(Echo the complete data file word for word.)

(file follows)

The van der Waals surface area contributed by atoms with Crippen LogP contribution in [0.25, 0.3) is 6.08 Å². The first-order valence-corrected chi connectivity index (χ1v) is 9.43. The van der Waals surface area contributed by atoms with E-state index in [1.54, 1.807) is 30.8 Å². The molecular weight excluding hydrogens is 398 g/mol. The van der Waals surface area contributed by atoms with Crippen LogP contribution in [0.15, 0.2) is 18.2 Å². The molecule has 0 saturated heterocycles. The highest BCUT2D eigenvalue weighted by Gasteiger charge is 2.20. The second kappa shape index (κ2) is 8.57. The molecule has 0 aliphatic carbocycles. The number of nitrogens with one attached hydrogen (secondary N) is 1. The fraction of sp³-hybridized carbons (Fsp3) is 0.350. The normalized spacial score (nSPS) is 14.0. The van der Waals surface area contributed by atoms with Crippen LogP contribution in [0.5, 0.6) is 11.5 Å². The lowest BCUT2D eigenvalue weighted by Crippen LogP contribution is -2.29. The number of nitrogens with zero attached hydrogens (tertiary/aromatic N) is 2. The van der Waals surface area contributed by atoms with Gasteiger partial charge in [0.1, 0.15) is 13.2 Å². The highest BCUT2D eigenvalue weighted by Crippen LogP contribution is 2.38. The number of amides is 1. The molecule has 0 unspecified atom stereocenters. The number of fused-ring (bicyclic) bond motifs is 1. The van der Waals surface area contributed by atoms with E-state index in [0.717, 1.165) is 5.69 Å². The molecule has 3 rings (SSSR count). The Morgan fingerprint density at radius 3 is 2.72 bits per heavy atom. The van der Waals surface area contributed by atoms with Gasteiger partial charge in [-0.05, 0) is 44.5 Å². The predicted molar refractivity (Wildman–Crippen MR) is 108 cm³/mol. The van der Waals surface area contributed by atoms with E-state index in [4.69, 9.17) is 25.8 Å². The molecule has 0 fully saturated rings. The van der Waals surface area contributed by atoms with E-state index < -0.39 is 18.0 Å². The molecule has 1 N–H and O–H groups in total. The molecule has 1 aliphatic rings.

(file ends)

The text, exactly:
The van der Waals surface area contributed by atoms with Crippen LogP contribution in [0.25, 0.3) is 6.08 Å². The first-order valence-corrected chi connectivity index (χ1v) is 9.43. The van der Waals surface area contributed by atoms with E-state index in [1.54, 1.807) is 30.8 Å². The molecular weight excluding hydrogens is 398 g/mol. The van der Waals surface area contributed by atoms with Crippen LogP contribution in [0.15, 0.2) is 18.2 Å². The molecule has 0 saturated heterocycles. The highest BCUT2D eigenvalue weighted by Gasteiger charge is 2.20. The second kappa shape index (κ2) is 8.57. The molecule has 0 aliphatic carbocycles. The number of nitrogens with one attached hydrogen (secondary N) is 1. The fraction of sp³-hybridized carbons (Fsp3) is 0.350. The normalized spacial score (nSPS) is 14.0. The van der Waals surface area contributed by atoms with Crippen LogP contribution in [0.5, 0.6) is 11.5 Å². The lowest BCUT2D eigenvalue weighted by Crippen LogP contribution is -2.29. The number of nitrogens with zero attached hydrogens (tertiary/aromatic N) is 2. The van der Waals surface area contributed by atoms with Gasteiger partial charge in [0.1, 0.15) is 13.2 Å². The highest BCUT2D eigenvalue weighted by Crippen LogP contribution is 2.38. The number of amides is 1. The molecule has 0 unspecified atom stereocenters. The number of fused-ring (bicyclic) bond motifs is 1. The van der Waals surface area contributed by atoms with E-state index in [0.717, 1.165) is 5.69 Å². The molecule has 3 rings (SSSR count). The Morgan fingerprint density at radius 3 is 2.72 bits per heavy atom. The van der Waals surface area contributed by atoms with Gasteiger partial charge in [-0.05, 0) is 44.5 Å². The predicted molar refractivity (Wildman–Crippen MR) is 108 cm³/mol. The van der Waals surface area contributed by atoms with E-state index in [4.69, 9.17) is 25.8 Å². The molecule has 0 fully saturated rings. The van der Waals surface area contributed by atoms with E-state index < -0.39 is 18.0 Å². The molecule has 1 N–H and O–H groups in total. The molecule has 1 aliphatic rings.